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U.S., Israel, Clearly the Good Guys in Middle East Conflict

  • U.S., Israel, Clearly the Good Guys in Middle East Conflict

  • 4 August 2006 by 0 Comments

U.S., Israel, Clearly the Good Guys in Middle East Conflict
By Richard Larsen
Published-Idaho State Journal, 8/4/06

Some of the more elucidating posts on the Journal’s Politics blog have caused me to ponder issues of morality in the philosophical sense: what is right, and what is wrong.

One of the bloggers cajoled me for being too simplistic; that the world is not as black and white as I think, but that there’s a lot more “gray” out there from a moralistic standpoint. I’m convinced that a great deal of our sense of morality is inculcated into us from our youth, preferably by parents who love us. For those amongst us whose morality lessons didn’t take or who became too “enlightened” to attach any expansive value to them, the world would undoubtedly be filled with a lot of gray.

For didactic purposes, let’s examine a few recent global events through the lens of morality. When the abuses at Abu Ghraib surfaced last year, the cries of outrage were resounding. Those abuses included putting underwear on the heads of the prisoners, making the prisoners pose in provocative positions while scantily clad, and making prison dogs bark within inches of detainees. These were bad, there’s no doubt about it.

Under Saddam Hussein, that same prison was used to torture dissidents to death, operate firing squads, and conduct routine rape and mutilation of political prisoners. Any sane person must concur that the abuses in the prison under Hussein were much worse than what recalcitrant prison guards under U.S. control did there. On an absolute scale of 1 to 10, Hussein’s abuses would have to be a 10, the worst. The U.S. abuses, again on an absolute scale, may be a 5, tops.

Why, then, was the uproar so much greater for the U.S. abuses? Because as Americans, we hold ourselves to a higher standard. These abuses then were assessed relative to our country’s cultural standards of morality. It was worse for Americans to have done what they did, than it was for Hussein to do what he did there.

The broad “War on Terror” provides another case-in-point. Islamic extremists believe it is not only justifiable, but desirous, that one lay down his life killing “infidels.” Even young children are encouraged by their parents to strap bombs on themselves, get on a bus or go to a café in Israel, and blow themselves up along with as many “Zionists” as possible. A billboard will go up in the neighborhood of that young person and praise him as a martyr, and if Saddam Hussein was still in power, he would give $25,000 to the family.

The same mentality drives 19 men to fly U.S. domestic aircraft carrying people, not military, or governmental, but just common everyday Americans, into buildings of symbolic significance: the World Trade Center and the Pentagon. They are convinced they’re martyrs for Allah, and that they will be granted 72 virgins in heaven. From our Judeo-Christian perspective, is this bad? Yes, it’s atrocious and unconscionable!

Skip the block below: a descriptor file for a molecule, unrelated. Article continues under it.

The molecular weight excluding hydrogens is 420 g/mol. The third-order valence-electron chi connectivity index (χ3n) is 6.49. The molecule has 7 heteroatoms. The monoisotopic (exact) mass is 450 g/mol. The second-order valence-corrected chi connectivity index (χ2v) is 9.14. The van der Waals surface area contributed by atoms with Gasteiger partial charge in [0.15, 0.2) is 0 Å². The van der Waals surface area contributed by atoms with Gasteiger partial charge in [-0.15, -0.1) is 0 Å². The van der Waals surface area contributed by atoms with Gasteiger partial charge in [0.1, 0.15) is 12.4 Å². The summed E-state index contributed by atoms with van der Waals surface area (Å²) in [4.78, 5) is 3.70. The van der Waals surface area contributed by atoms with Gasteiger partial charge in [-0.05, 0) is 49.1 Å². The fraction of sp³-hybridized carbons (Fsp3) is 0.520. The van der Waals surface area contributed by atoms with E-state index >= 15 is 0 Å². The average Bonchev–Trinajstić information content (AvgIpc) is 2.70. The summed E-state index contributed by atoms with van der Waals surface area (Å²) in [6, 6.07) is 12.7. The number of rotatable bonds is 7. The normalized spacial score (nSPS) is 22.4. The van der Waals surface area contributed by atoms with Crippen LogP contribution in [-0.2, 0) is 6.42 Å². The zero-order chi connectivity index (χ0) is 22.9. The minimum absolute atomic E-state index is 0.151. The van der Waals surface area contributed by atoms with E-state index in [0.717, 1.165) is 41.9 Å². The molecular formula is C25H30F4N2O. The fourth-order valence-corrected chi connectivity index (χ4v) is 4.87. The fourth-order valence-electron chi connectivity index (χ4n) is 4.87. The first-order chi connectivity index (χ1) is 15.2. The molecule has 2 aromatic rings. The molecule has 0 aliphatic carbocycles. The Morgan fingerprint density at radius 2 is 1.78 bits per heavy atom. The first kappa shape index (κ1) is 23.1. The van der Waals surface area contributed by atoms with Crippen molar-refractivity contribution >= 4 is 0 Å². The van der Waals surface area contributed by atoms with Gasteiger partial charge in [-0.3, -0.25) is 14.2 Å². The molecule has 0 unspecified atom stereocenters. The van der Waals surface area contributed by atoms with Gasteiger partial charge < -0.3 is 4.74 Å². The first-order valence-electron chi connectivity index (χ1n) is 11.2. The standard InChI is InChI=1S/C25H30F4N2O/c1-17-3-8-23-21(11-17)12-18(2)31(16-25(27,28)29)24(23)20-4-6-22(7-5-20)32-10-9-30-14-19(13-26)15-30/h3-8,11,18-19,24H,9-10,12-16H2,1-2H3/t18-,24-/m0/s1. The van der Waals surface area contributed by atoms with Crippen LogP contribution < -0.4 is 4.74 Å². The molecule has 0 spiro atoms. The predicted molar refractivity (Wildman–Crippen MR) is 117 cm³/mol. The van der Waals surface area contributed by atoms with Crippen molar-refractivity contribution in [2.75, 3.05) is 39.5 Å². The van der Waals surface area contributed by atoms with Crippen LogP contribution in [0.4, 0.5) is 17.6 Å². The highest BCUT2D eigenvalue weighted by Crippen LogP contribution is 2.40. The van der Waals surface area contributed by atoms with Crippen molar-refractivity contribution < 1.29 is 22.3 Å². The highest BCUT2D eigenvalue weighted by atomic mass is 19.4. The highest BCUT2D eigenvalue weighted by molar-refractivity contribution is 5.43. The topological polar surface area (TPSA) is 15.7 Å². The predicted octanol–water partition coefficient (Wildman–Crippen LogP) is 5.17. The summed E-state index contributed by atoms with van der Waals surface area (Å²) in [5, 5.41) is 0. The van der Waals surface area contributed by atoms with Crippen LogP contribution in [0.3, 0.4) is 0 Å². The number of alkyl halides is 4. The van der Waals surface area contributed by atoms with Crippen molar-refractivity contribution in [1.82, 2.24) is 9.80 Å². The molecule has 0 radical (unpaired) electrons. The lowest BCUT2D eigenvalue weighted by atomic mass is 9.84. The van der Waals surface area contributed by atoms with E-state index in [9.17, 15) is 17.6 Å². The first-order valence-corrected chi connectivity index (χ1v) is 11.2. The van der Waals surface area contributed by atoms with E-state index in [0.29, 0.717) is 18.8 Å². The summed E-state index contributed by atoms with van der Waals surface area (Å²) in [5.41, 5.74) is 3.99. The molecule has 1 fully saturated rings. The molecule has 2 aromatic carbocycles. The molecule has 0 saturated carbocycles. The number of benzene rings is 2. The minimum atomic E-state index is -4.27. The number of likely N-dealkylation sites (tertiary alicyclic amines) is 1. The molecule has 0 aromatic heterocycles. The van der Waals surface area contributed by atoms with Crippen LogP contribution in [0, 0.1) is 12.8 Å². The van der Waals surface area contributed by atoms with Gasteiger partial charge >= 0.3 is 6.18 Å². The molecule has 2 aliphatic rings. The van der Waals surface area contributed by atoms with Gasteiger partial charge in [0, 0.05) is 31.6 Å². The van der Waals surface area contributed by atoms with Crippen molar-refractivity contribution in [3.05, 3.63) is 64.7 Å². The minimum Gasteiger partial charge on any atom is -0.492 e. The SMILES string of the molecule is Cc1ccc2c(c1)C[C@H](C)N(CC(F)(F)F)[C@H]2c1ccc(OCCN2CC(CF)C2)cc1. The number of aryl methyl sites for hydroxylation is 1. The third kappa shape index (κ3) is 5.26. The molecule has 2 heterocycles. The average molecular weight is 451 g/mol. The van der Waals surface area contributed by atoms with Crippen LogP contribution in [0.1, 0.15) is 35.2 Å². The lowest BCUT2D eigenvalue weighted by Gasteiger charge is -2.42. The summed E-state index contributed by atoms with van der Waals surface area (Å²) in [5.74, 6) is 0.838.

Consequently, we’ve attempted to take the war to them, rather than simply waiting for them to attack us again. In the process, many such jihadists have died. Is this bad? Yes, anytime people die we feel a bit of our humanity challenged. Is it as bad as what the jihadists do against innocents? Absolutely not! These are radicals who have sworn in their wrath to kill nonbelievers. Not just military targets, but innocents.

In the process of eliminating terrorists, innocents in Afghanistan and Iraq have died. Is this bad? Absolutely! Anytime innocents are hurt or killed it’s a horrible thing, and it piques our conscience. But is it as bad as what the terrorists are doing? Absolutely not! Unlike the terrorists, we don’t target innocents; they become innocent casualties of the ongoing conflict.

The same moral introspection can be engaged in regard to Hamas, the terrorist group that runs the PLO, or the Hezbollahs who are trained and funded by Iran and who, like Al Qaida terrorists, intentionally target innocents. They place their rocket launchers next to Lebanese residences so they can get the most bang-for-their-buck from the Western media as they dramatically display the innocents killed by Israeli rocket attacks, and prevent the Lebanese from evacuating the area in order to control the propaganda that will shape world opinion. They even place launchers next to U.N. observation posts, increasing the likelihood that the U.N. observers will be struck by Israeli rockets as well. Unlike the Israelis, who target rocket-launchers, and Hezbollah military sites to eradicate the terrorists.

Anyone with a semblance of a conscience or moral fiber can see the “black and white” of these issues. The U.S. and Israel are the good guys in this fight because of their stance on a higher moral ground. The terrorists are the bad guys. When we let domestic politics shape our perception to the extent that we lose that perspective, we have lost our morality.

Richard Larsen is President of Larsen Financial, a brokerage and financial planning firm in Pocatello, and is a graduate of Idaho State University with a BA in Political Science and History and former member of the Idaho State Journal Editorial Board. He can be reached at rlarsenen@cableone.net.

About the

More than anything, I want my readers to think. We're told what to think by the education establishment, which is then parroted by politicians from the left, and then reinforced by the mainstream media. Steeped in classical liberalism, my ideological roots are based in the Constitution and our founding documents. Armed with facts, data, and correct principles, today's conservatives can see through the liberal haze and bring clarity to any political discussion.

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